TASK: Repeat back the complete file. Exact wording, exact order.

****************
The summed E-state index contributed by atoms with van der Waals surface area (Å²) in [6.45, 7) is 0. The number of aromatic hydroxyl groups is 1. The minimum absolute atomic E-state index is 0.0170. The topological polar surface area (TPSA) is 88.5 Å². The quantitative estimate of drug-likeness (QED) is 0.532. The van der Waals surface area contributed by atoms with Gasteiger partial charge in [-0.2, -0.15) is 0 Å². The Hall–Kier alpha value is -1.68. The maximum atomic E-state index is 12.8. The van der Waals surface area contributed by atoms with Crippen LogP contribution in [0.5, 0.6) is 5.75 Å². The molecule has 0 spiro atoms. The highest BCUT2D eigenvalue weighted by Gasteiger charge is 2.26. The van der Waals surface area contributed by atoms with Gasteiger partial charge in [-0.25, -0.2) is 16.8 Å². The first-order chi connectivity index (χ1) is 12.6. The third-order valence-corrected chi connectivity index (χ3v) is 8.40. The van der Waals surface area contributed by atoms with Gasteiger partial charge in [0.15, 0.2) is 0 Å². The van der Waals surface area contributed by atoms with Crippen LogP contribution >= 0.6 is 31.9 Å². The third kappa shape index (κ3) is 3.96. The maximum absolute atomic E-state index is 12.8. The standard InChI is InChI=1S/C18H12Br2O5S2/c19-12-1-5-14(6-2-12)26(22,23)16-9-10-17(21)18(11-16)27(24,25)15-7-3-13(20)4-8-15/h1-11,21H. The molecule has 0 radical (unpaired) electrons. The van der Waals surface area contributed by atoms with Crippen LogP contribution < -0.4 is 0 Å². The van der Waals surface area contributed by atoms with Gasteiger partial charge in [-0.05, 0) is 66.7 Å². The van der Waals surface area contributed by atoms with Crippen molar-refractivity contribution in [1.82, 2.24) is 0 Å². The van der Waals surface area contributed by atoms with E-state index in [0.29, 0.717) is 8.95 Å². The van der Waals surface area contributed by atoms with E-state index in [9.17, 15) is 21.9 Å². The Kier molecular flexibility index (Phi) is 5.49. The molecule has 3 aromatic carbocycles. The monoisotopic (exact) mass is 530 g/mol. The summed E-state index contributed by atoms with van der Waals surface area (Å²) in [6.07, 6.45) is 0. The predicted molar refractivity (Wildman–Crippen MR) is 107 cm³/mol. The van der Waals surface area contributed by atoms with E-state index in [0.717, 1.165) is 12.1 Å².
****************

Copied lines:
The summed E-state index contributed by atoms with van der Waals surface area (Å²) in [6.45, 7) is 0. The number of aromatic hydroxyl groups is 1. The minimum absolute atomic E-state index is 0.0170. The topological polar surface area (TPSA) is 88.5 Å². The quantitative estimate of drug-likeness (QED) is 0.532. The van der Waals surface area contributed by atoms with Gasteiger partial charge in [-0.2, -0.15) is 0 Å². The Hall–Kier alpha value is -1.68. The maximum atomic E-state index is 12.8. The van der Waals surface area contributed by atoms with Crippen LogP contribution in [0.5, 0.6) is 5.75 Å². The molecule has 0 spiro atoms. The highest BCUT2D eigenvalue weighted by Gasteiger charge is 2.26. The van der Waals surface area contributed by atoms with Gasteiger partial charge in [-0.25, -0.2) is 16.8 Å². The first-order chi connectivity index (χ1) is 12.6. The third-order valence-corrected chi connectivity index (χ3v) is 8.40. The van der Waals surface area contributed by atoms with Gasteiger partial charge in [0.15, 0.2) is 0 Å². The van der Waals surface area contributed by atoms with Crippen LogP contribution >= 0.6 is 31.9 Å². The third kappa shape index (κ3) is 3.96. The maximum absolute atomic E-state index is 12.8. The standard InChI is InChI=1S/C18H12Br2O5S2/c19-12-1-5-14(6-2-12)26(22,23)16-9-10-17(21)18(11-16)27(24,25)15-7-3-13(20)4-8-15/h1-11,21H. The molecule has 0 radical (unpaired) electrons. The van der Waals surface area contributed by atoms with Crippen LogP contribution < -0.4 is 0 Å². The van der Waals surface area contributed by atoms with Gasteiger partial charge in [-0.05, 0) is 66.7 Å². The van der Waals surface area contributed by atoms with Crippen molar-refractivity contribution in [1.82, 2.24) is 0 Å². The van der Waals surface area contributed by atoms with E-state index in [0.29, 0.717) is 8.95 Å². The van der Waals surface area contributed by atoms with E-state index in [9.17, 15) is 21.9 Å². The Kier molecular flexibility index (Phi) is 5.49. The molecule has 3 aromatic carbocycles. The monoisotopic (exact) mass is 530 g/mol. The summed E-state index contributed by atoms with van der Waals surface area (Å²) in [6.07, 6.45) is 0. The predicted molar refractivity (Wildman–Crippen MR) is 107 cm³/mol. The van der Waals surface area contributed by atoms with E-state index in [0.717, 1.165) is 12.1 Å².